tending our plan so widely, to facilitate the tion may be found qualified to avail them• supply of respectable materials.
selves of these boundless materials is a difA range, however, so ample, cannot be ferent question. By making the trial they without its limitations. There are some plainly intimate some confidence in their provinces of the essayist into which it is
own powers, and it would be absurd affec. our intention rarely to intrude, and there tation to disclaim hopes of pleasing the are other purposes to which such lucubra public when addressing them in order to tions have been applied, which we desire bespeak their favour. They may, however, altogether to avoid.
state without any misplaced modesty, that We have no intention to assume the they are aware that very considerable talents thorny sceptre of criticism, so far as our have been employed in this kind of writing contemporaries are concerned,--a restric- without producing that powerful effect on tion, however, which must be understood the public mind, or obtaining that general as not limiting us in our remarks on the reception, which is the mostobvious proof of taste and manners, of the age, which, of success. But still the same text which tells course, are frequently to be judged by the us, that “ the race is not to the swift, or the works which they reject or receive with ap- battle to the strong," promises the benefit probation.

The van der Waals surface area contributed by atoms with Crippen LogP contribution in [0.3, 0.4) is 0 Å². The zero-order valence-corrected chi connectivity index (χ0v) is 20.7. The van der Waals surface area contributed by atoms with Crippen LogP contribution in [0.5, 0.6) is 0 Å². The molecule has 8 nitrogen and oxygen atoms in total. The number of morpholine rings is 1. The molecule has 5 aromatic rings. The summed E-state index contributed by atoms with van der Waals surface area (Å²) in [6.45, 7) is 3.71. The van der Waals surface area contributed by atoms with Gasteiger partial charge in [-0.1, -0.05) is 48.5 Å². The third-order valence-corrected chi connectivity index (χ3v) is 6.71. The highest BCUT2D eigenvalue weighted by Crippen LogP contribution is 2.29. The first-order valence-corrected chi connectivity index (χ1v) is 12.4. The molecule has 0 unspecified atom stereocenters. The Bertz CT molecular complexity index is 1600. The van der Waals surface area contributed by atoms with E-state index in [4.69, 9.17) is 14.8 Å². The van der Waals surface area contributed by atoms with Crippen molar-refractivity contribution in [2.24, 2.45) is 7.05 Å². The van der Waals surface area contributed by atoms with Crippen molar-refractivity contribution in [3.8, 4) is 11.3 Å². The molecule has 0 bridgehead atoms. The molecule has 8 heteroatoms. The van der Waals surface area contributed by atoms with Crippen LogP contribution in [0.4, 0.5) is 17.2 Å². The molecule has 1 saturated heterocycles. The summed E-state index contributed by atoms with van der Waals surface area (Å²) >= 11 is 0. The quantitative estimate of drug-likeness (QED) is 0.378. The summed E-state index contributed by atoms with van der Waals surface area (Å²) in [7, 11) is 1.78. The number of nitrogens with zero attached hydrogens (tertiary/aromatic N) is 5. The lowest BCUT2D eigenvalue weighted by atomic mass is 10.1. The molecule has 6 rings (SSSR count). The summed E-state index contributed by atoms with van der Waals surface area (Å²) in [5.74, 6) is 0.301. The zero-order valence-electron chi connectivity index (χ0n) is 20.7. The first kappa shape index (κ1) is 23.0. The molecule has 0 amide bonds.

of that time and chance which happen unIn like manner, it is our intention to to all men, and entitles us to eke out the avoid all political discussion by which
half confidence which we repose in our tizans on either side can justly be offended, powers of entertaining the public, with a. although we reserve to ourselves the free- half hope that it may be our good fortune dom of touching occasionally (should' we to find the public in a humour to be enfind our power competent to the task) up. tertained. To this confidence in good for. on the great principles of legislation, as es- tune, which all possess, though it can only sential to the stability of government and in some instances be justified by success, we the happiness of the governed. But con- owe recruits to our army and navy, for to it troversy on any subject, and satire of any belong the marshals' batons, and admirals' sort, by which private characters may suf. flags, and stars, and ribbands, which dazzle fer, it is our purpose to avoid, as the most th
the imagination of young midshipmen and dangerous quicksand on which our little ensigns; the bar would be thinned, were all vessel could be grounded.
the young counsellors struck off, before the Within these restrictions there remains eyes of whose fancy silk gowns and purple an ample and inexhaustible harvest for the and crimson robes are glancing; and, last periodical essayist, were the labourer strong not least, our national perplexity would be in proportion to its extent. Men and man- sorely increased by the whole lottery-tickets ners, past and present, the whole range of of the most unparalleled plan ever arran